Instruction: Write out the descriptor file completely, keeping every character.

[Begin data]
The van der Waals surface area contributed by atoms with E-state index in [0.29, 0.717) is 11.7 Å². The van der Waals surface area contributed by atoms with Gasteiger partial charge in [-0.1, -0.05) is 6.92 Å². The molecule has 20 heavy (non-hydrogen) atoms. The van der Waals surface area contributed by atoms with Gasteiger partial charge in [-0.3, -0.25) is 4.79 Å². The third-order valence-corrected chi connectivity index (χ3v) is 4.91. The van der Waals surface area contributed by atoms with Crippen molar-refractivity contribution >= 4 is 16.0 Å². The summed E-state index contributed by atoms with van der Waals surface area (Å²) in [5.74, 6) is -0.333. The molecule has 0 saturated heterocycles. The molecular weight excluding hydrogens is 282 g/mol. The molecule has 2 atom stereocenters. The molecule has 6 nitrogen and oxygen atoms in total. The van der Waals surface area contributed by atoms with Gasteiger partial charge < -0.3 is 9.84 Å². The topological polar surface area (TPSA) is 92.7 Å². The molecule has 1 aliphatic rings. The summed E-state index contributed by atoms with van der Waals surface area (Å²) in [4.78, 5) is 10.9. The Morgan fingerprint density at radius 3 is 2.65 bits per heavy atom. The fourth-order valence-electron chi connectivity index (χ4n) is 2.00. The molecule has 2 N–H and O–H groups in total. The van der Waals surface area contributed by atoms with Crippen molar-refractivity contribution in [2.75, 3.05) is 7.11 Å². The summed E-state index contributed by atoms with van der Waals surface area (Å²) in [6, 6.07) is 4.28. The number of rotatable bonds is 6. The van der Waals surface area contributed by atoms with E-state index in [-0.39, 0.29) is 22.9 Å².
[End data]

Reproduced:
The van der Waals surface area contributed by atoms with E-state index in [0.29, 0.717) is 11.7 Å². The van der Waals surface area contributed by atoms with Gasteiger partial charge in [-0.1, -0.05) is 6.92 Å². The molecule has 20 heavy (non-hydrogen) atoms. The van der Waals surface area contributed by atoms with Gasteiger partial charge in [-0.3, -0.25) is 4.79 Å². The third-order valence-corrected chi connectivity index (χ3v) is 4.91. The van der Waals surface area contributed by atoms with Crippen molar-refractivity contribution >= 4 is 16.0 Å². The summed E-state index contributed by atoms with van der Waals surface area (Å²) in [5.74, 6) is -0.333. The molecule has 0 saturated heterocycles. The molecular weight excluding hydrogens is 282 g/mol. The molecule has 2 atom stereocenters. The molecule has 6 nitrogen and oxygen atoms in total. The van der Waals surface area contributed by atoms with Gasteiger partial charge < -0.3 is 9.84 Å². The topological polar surface area (TPSA) is 92.7 Å². The molecule has 1 aliphatic rings. The summed E-state index contributed by atoms with van der Waals surface area (Å²) in [4.78, 5) is 10.9. The Morgan fingerprint density at radius 3 is 2.65 bits per heavy atom. The fourth-order valence-electron chi connectivity index (χ4n) is 2.00. The molecule has 2 N–H and O–H groups in total. The van der Waals surface area contributed by atoms with Crippen molar-refractivity contribution in [2.75, 3.05) is 7.11 Å². The summed E-state index contributed by atoms with van der Waals surface area (Å²) in [6, 6.07) is 4.28. The number of rotatable bonds is 6. The van der Waals surface area contributed by atoms with E-state index in [-0.39, 0.29) is 22.9 Å².